Perhaps one day there’s someone out there *finger crossed start a similar model to Thank You in Indonesia. Although yeah, there are 183 local and international, small and big companies already recorded in 2010 by Indonesia’s Association of Bottled Water Companies, of course with Danone Aqua having the largest market share and rising net profit, but its okay because the demand is also high and starting small also has its niche for a healthy competition.

“Some small-scale entrepreneurs set up re-filling stations that provide treated water sourced from either mountain springs, their own well, or sometimes from a source connected to the piped network. So selling water is big business now in Indonesia – whether you are a large company or a small private vendor.” (The Earth Institute, Columbia University Water Center, 2011)

Apparently, Indonesia is on the top 10 world’s bottled water market.

Having consumed 15.70 billion liters of water in 2009, Indonesia has emerged as the seventh-largest bottled water (mineral and non-mineral) market in the world. In the Asia Pacific, it is the second largest in terms of total bottled water consumption, and the third largest in per capita bottled water consumption. Owing to the rising presence of contaminants in water and relatively low entry barriers, the Indonesian bottled water market is expected to register double-digit growth rates till 2016.” (Frost & Sullivan, 2010)

The consensus is that Indonesia is witnessing a major behavioral shift toward dependency on bottled water. Of course this turn to the bottle is primarily occurring in the middle classes – but the Asian Development Bank this class grew to 43 percent in 2009, which in a population of around 245 million is no small figure. In the same year, Indonesia consumed 15.7 billion liters of bottled water, making it one of the largest total consumers in Asia, second only to China. (The Earth Institute, Columbia University Water Center, 2011)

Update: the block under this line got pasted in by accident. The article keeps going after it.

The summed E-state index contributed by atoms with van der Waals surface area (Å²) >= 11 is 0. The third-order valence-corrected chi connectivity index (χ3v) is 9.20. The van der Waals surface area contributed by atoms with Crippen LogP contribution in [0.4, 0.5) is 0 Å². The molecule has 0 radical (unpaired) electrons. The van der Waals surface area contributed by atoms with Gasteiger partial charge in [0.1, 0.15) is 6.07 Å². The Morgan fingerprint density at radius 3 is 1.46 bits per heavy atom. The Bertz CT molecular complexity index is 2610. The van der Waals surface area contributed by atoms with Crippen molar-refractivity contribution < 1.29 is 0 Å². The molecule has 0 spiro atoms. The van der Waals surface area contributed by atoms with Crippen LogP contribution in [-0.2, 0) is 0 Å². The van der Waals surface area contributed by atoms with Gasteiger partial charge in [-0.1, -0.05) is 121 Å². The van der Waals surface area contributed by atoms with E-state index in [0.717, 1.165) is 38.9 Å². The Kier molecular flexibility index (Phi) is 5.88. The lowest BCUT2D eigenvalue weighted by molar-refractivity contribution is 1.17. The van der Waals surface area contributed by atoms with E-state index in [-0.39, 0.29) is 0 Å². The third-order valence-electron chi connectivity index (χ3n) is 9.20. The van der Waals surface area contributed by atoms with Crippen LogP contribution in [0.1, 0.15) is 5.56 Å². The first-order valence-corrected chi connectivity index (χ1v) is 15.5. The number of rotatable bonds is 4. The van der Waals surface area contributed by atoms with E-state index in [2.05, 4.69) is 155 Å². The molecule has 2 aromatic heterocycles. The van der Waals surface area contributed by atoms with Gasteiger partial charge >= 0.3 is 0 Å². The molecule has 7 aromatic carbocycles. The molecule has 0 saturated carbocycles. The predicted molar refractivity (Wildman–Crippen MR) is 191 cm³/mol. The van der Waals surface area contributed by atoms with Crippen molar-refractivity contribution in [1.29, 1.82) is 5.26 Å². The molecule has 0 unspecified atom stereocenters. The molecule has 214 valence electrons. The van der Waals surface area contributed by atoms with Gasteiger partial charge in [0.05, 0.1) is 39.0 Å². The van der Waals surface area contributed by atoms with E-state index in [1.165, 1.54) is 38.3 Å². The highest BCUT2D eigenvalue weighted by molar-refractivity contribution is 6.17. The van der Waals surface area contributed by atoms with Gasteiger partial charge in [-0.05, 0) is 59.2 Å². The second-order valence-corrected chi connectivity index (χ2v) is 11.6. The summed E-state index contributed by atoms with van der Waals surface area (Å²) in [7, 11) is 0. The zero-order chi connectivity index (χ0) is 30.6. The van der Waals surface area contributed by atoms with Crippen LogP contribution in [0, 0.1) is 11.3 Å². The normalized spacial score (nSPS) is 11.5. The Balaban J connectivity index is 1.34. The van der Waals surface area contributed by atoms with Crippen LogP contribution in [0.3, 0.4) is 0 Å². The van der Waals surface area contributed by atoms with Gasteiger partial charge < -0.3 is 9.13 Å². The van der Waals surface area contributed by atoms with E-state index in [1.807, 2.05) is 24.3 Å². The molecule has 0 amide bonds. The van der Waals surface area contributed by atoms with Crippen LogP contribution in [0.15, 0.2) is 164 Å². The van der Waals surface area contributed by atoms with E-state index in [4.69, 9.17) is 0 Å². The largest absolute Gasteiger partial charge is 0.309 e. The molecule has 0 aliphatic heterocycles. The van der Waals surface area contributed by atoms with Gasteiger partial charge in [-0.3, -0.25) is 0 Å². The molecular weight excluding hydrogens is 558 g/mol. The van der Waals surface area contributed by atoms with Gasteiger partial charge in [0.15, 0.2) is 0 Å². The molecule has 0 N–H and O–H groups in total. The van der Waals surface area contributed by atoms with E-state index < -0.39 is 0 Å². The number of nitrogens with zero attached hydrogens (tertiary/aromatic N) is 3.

New analysis from Frost & Sullivan Bottled Water Market finds that the market earned revenues of $1.31 billion in 2009 and is likely to reach $2.89 billion in 2016.

Meanwhile the safe water is accessible, it is possible to use filters or boiling to make it drinkable. But there is also another alternative which is  Air RahMat (USD .40 cents/bottle – lasts for a month on a family scale usage) a notable and affordable innovation. With just one drop of this water purifier, the water is safe for consumption without the worries of E. Coli and the likes. What a helpful little fella. So maybe, just maybe, the enterprise can eventually collaborate together with Air RahMat… mutually providing access to safe and drinkable water 🙂

So who wants to start investing in the source of life?

Much Love & Salam Odyssey